Now that we have that out of the way, consider the following factors, all of which seem to me to point to this servant having the Redemptive Gift of Servant, and the application I am going to drive at.
- Abraham, as a Redemptive Gift Giver obsessed with his legacy, is very vulnerable at this point. He is placing the continued existence of his legacy in the hands of someone who has the power to damage that legacy through jealousy.
- The servant does not violate his master, even though he places his hand under his master’s thigh.
- The servant had a motive to be jealous, envious, and grasping, as many about whom we read through Scripture (Gehazi in 2 Kings 5; Ziba in 2 Samuel 9, 16, and 19; Absalom the son of David) but he didn’t execute on what could have been a means of getting something for himself.
- The servant asked a question here that clarified his responsibilities, accounting for something that Abraham might not have seen. He acted here without guile.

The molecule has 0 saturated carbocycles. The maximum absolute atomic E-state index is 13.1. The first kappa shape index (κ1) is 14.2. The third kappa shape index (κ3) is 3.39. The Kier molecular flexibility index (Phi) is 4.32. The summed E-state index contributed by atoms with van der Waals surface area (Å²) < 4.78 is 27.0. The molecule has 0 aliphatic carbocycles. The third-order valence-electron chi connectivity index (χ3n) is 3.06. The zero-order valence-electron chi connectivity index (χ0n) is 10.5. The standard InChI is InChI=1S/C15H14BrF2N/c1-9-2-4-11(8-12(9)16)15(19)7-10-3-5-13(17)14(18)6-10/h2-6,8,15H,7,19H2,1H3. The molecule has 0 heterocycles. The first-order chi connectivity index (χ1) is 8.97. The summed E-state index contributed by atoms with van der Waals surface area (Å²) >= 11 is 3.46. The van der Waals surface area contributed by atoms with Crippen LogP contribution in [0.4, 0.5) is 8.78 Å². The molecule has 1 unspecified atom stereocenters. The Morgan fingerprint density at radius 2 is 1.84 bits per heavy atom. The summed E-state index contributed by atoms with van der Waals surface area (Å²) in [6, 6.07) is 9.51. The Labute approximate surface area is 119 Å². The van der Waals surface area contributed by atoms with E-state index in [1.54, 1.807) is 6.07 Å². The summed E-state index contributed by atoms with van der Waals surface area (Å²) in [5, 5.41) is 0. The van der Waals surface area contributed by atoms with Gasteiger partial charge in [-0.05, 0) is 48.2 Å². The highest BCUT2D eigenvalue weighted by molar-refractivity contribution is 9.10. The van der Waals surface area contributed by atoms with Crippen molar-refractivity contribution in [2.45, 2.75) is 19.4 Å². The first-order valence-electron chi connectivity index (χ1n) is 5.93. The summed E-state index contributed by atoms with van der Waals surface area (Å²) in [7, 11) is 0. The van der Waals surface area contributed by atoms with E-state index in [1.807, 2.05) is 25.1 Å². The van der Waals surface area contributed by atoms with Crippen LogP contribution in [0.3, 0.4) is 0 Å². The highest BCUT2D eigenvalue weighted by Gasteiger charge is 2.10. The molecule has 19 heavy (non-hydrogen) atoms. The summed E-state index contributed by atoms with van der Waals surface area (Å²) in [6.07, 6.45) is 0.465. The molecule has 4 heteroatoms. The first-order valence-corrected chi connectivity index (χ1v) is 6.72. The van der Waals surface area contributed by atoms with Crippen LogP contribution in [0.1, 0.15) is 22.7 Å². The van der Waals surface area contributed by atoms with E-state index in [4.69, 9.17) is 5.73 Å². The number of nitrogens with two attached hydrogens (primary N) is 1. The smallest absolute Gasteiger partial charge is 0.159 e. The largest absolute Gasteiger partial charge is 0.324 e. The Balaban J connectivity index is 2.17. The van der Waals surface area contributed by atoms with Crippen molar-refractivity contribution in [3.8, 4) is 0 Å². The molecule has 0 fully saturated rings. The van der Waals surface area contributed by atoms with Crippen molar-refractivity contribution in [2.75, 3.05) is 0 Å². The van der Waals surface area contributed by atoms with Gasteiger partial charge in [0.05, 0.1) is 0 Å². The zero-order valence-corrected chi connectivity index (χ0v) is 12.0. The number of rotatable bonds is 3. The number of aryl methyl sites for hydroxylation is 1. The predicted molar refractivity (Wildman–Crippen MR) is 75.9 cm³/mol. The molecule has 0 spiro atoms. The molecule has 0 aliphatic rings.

- The servant swore the oath and left immediately and acted with leadership in the entire account and with authority toward all with whom he interacted. His mission caused him to have a fire to excel at what he did. Typical Servant
- The servant executed without qualification on all of his duties.
- The servant handled the grasping, conniving house of Nahor and Laban, without getting himself dirty or defiled, and without compromising one shred of Abraham’s integrity, and without yielding to Laban and Nahor’s unreasonable additional requests that the woman stay 10 days, which would have altered the agreement they had made the night before.
Look at that. A list of seven qualities. Giggle. Go ahead and smile :).
And now, as it pertains to altering the agreement, this is what came to me while I was writing this…
I imagine Lando Calrissian (yes, from Star Wars, as the principles are everywhere) was an Exhorter who was forced into situations where he had to manage like a Servant, and finesse would not work. Only harsh reality. If you watch the Empire Strikes Back, and Solo, you will see Billy Dee Williams’ and Donald Glover’s characters, respectively, being put into those situations repeatedly. And Bespin, the mining colony, strikes me as Servant in the extreme, and Cloud City, um, yeah. Second Day references here.
There is your David MacNelley pop culture Redemptive Gift reference for the post. Back to the point of the post…
The Extra Quality That Further Shows What the Servant Is